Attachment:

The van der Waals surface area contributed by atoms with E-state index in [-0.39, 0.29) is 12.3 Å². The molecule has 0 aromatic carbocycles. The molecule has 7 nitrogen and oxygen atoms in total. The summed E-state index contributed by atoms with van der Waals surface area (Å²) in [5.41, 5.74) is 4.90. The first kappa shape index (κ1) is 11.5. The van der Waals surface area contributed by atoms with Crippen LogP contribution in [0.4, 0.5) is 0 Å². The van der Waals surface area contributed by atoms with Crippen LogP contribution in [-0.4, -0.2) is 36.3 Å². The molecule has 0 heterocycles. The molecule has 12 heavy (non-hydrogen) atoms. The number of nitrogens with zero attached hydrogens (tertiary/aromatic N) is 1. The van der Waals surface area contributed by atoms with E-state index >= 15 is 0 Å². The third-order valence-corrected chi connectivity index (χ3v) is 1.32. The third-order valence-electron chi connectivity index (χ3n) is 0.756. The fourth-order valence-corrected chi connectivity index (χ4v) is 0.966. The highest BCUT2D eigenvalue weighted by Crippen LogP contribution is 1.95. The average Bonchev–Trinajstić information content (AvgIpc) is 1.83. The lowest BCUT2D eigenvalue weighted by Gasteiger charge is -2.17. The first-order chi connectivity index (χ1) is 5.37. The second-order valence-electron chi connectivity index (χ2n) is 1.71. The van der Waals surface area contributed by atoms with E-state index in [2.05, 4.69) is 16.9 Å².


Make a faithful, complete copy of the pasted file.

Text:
The van der Waals surface area contributed by atoms with E-state index in [-0.39, 0.29) is 12.3 Å². The molecule has 0 aromatic carbocycles. The molecule has 7 nitrogen and oxygen atoms in total. The summed E-state index contributed by atoms with van der Waals surface area (Å²) in [5.41, 5.74) is 4.90. The first kappa shape index (κ1) is 11.5. The van der Waals surface area contributed by atoms with Crippen LogP contribution in [0.4, 0.5) is 0 Å². The van der Waals surface area contributed by atoms with Crippen LogP contribution in [-0.4, -0.2) is 36.3 Å². The molecule has 0 heterocycles. The molecule has 12 heavy (non-hydrogen) atoms. The number of nitrogens with zero attached hydrogens (tertiary/aromatic N) is 1. The van der Waals surface area contributed by atoms with E-state index >= 15 is 0 Å². The third-order valence-corrected chi connectivity index (χ3v) is 1.32. The third-order valence-electron chi connectivity index (χ3n) is 0.756. The fourth-order valence-corrected chi connectivity index (χ4v) is 0.966. The highest BCUT2D eigenvalue weighted by Crippen LogP contribution is 1.95. The average Bonchev–Trinajstić information content (AvgIpc) is 1.83. The lowest BCUT2D eigenvalue weighted by Gasteiger charge is -2.17. The first-order chi connectivity index (χ1) is 5.37. The second-order valence-electron chi connectivity index (χ2n) is 1.71. The van der Waals surface area contributed by atoms with E-state index in [2.05, 4.69) is 16.9 Å².